This became a matter of a likely criminal indictment and criminal trial. But it never happened, you don’t know about it. Why? Because President Bill Clinton publicly pardoned that spymaster in the United States. You asked a question, why? Wouldn’t it have had a deterrent effect to others to be more careful with this information if that particular intelligence officer was prosecuted?

Well, the answer is maybe so. But the United States government could not allow that trial to take place. Because after all in our constitutional system, you have a trial for this kind of criminal offense and the accused gets to mount a defense. That is the responsibility of the government to prove beyond a reasonable doubt that the crime took place. That would require evidence, and the United States government could never afford for that evidence to be aired in public.

And so the President of the United States just pardoned that intelligence officer, one of the main intelligence officers in the United States at the time, simply because the United States government then needed to prosecute this case, couldn’t afford to because it was seeking to protect the information that it was accusing this spymaster of having mishandled. The government could only prove its case by also revealing the same information. Oh, this just underlines the fact that information is always moral.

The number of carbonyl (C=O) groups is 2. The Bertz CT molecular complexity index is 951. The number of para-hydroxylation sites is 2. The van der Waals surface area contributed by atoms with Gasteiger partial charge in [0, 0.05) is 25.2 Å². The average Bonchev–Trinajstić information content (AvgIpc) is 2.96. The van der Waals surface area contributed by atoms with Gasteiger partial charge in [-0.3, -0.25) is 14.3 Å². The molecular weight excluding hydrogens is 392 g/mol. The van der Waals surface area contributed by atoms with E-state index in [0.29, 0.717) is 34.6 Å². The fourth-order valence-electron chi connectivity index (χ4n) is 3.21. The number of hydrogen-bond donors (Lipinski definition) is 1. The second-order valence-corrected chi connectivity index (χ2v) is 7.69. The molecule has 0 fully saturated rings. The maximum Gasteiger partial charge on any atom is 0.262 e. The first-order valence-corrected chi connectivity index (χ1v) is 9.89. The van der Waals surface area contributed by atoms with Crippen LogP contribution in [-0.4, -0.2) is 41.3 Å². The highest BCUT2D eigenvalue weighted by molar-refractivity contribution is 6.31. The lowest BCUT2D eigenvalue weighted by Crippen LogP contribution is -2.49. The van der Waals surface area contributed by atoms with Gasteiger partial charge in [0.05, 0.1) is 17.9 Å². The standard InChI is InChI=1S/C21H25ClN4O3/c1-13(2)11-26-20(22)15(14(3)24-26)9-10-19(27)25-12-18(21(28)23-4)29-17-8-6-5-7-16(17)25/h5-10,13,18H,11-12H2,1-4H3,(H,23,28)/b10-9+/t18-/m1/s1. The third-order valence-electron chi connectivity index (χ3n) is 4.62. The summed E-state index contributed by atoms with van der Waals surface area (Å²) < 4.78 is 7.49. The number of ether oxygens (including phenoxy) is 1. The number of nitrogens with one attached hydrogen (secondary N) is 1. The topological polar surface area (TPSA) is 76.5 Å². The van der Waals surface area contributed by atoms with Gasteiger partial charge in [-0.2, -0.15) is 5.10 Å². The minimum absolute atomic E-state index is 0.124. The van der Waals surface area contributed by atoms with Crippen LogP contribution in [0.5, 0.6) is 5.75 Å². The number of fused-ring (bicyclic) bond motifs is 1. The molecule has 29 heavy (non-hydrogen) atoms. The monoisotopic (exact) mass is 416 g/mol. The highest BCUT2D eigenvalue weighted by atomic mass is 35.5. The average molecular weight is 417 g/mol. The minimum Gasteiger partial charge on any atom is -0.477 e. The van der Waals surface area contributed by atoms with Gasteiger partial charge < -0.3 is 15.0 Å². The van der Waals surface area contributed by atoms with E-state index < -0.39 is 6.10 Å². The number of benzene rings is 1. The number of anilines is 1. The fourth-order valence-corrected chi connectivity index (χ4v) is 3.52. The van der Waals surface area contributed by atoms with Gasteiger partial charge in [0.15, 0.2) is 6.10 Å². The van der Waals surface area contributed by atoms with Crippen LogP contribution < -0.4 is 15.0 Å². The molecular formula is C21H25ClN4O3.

That’s a part of the Christian worldview. We need to understand that there’s a reason why our government did not say what was the payload on that rocket that took off from the Kennedy Space Center last night. There’s a reason why you have a presidential pardon to avoid a trial. That’s the reason why we may know or we may never know. In the case of virtually any of these cases of sensitive intelligence information, we might know, we might never know what actually happened.

But it is not reassuring that some of the most sensitive information to the security of the United States of America could be found on the floor at Mar-a-Lago or stacked somewhere near Joe Biden’s Corvette in his garage. In any case, in both cases, it’s a huge problem.

Why? Because the United States of America has enemies in the fallen world and enemies want that information.

Part III

‘Who Lives? Who Dies? Who Decides?’: The Worldviews On Display Reveal a Moral Crossroads

But now we shift gears to another issue of vast worldview significance for Christians. Just after the first of the year, I discussed a front page article that had appeared in the New York Times asking, “When Does Life Start?” The article is by reporter Elizabeth Dias, and she described that question, a post row conundrum, she said is, “The question that goes beyond politics, law, and science.”

Now I discussed that article and that issue at length in The Briefing issue for Wednesday, January the 4th of this year. But I return to it right now, both to make emphatically the main point and to acknowledge that there have been some letters published more recently in the New York Times in response to that article that are just incredibly revealing.

We need to pay attention to these letters because what they demonstrate is the fact that when it comes to understanding human life and the dignity of human life, whether born or not yet born, the fact is that in the United States, we now have two absolutely fundamentally opposed absolutely contradictory understandings of when human life begins and the consequences of that affirmation.